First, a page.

Last post for 2011
My hope is for a Happy and Peaceful 2012 to you all
|courtesy Dave Catchpole|
There are suspicions that lavender should not be used by pregnant women. There is no reliable study that shows lavender is safe or unsafe, since it has not been adequately studied. However, there is some evidence that lavender may have some effects on hormones, and it is possible that it could disrupt the normal hormone balance in pregnancy.
|courtesy Dave Catchpole|
|image via wikipedia|
Picture of Ghandi when he came to England in 1931,visiting the textile workers in Lancashire - this was the visit when H's mother saw him at LG's.
Obviously LG only visited his home in Surrey when time permitted. H's father was courting his mother at this stage, and sometimes when they parted company at the big house it would be raining, so his mother would dash inside and come out with one of LG's famous black cloaks to lend to his father.
H's father farmed the land close to LG's farm. One day the land abutting both of them was sold to LG. H's father knew what day and time the land transaction was to be completed, and decided to take advantage of the period before LG owned it by going with his shotgun to do a bit of shooting for the cooking pot.
As he was wandering back across the fields with his hands full of rabbits and his gun slung over his shoulder, who should he meet but LG. He was with Jennifer, whose mother was Francis Stevenson, LG's mistress, secretary, and eventually his wife. He was also accompanied by his personal Police Officer. Jennifer ran over to H's father to stroke the rabbits, and said she wanted one. LG chastised H's father for being on his land, and told him to hand a rabbit over to Jennifer. His father looked at his watch, pointed out that the land was not yet his, and that the rabbit was two shillings!!!! LG turned to his Police Officer, and told him to hand over the money. That evening in the local pub, H's father was enjoying a pint bought with the money, when in walked the Policeman. He came up to him, wearing a big grin on his face, and said "by golly George, you've got a cheek!"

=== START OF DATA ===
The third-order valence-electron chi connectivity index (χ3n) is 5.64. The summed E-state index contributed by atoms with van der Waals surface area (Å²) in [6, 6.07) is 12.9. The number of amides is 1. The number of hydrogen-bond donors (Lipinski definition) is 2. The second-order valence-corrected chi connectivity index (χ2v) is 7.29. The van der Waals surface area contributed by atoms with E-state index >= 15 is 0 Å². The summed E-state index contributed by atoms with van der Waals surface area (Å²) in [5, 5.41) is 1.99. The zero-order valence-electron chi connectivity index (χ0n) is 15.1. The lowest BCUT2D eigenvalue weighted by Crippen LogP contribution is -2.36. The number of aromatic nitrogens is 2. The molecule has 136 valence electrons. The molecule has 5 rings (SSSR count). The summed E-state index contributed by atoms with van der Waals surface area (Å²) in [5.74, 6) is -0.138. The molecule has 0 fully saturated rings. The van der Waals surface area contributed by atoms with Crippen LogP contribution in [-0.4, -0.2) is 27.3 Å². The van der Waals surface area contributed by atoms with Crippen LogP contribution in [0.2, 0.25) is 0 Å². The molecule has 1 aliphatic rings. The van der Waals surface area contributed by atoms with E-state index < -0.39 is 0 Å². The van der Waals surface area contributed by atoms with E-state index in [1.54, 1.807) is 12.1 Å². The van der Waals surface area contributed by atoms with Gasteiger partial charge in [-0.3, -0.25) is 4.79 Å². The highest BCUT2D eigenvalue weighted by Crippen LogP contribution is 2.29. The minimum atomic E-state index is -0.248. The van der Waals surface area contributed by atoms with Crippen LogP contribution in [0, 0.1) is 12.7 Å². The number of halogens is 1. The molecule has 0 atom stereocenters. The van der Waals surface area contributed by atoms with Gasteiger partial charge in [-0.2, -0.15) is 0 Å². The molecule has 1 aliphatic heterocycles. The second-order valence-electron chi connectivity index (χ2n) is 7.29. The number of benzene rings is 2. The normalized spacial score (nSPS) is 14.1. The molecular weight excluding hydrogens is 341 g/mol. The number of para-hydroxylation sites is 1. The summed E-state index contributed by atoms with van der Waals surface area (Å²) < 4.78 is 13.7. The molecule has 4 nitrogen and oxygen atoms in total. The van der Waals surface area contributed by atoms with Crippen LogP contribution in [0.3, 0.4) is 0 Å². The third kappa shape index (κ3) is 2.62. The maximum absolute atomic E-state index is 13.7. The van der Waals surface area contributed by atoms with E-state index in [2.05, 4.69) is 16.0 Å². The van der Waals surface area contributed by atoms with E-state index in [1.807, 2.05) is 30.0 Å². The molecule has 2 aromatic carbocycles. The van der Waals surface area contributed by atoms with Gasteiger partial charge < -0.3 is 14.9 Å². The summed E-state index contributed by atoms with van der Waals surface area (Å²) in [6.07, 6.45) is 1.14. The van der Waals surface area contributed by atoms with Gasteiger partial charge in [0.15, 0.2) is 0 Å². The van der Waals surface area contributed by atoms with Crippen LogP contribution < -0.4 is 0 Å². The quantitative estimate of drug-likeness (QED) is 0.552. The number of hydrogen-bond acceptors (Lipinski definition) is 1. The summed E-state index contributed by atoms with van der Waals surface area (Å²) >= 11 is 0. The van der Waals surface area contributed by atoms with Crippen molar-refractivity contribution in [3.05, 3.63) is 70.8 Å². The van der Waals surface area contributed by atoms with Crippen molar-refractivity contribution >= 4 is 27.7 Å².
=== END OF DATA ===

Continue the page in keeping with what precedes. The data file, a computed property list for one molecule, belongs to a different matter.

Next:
courtesy Graham Proud via wikipedia
Queen Victoria took mourning to a whole new level with the death of her beloved Albert. Social occasions were cancelled at court and hushed voices became the norm. Laughter was banned and the nation became very black and gloomy. Black cloth was the order of the day, something that won the Queen few friends in the textile industry. However, one little fishing village, Whitby, in north Yorkshire, rich in jet flourished. It is found in Whitby estuary and for several miles along the coast. It became a rare beneficiary of the court mourning, where no coloured jewels were permitted. Queen Victoria, however, was known to wear a glistening jet tiara from time to time.
Queen Victoria with 5 of her children in mourning
Jet is a geological material and considered to be a minor gemstone. It comes from the fossilised trunk of the Monkey Puzzle tree formed during the Jurassic age. Many people imagine that it is a derivative of coal, which too is fossilised wood. However, coal was formed during the Carboniferous age. The jet found in Whitby is approximately 182 million years old. Why is it that there is Jet in Whitby?
During the mid-Jurassic period the British Isles was located further south in the latitude of Northern Spain and Portugal. It was, therefore, nearer the equator and had a climate to match. The dominant species of tree was the Araucaria (Monkey Puzzle tree), and very similar to the ones we see today.
Monkey Puzzle tree - Araucaria under snow in Kew Garden via wikipedia
A few more gems from Whitby; Wonderful fish; Captain Cook learnt his sailing craft in Whitby and set off on many of his famed voyages of discovery in Endeavour, his Whitby flat bottomed ship; Whitby Abbey founded in 656 by Oswy, the Christian King of Northumbria; Bram Stoker set part of his book, Dracula, in Whitby, describing Dracula's arrival on the Russian ship, Demeter, which was shipwrecked, and washed ashore in the harbour.
courtesy J3Mrs via wikipediaYou can see the Abbey ruins behind the church, and if you click on the photo it is possible to see the famous 199 steps where Dracula ran up to the graveyard, in the shape of a black dog.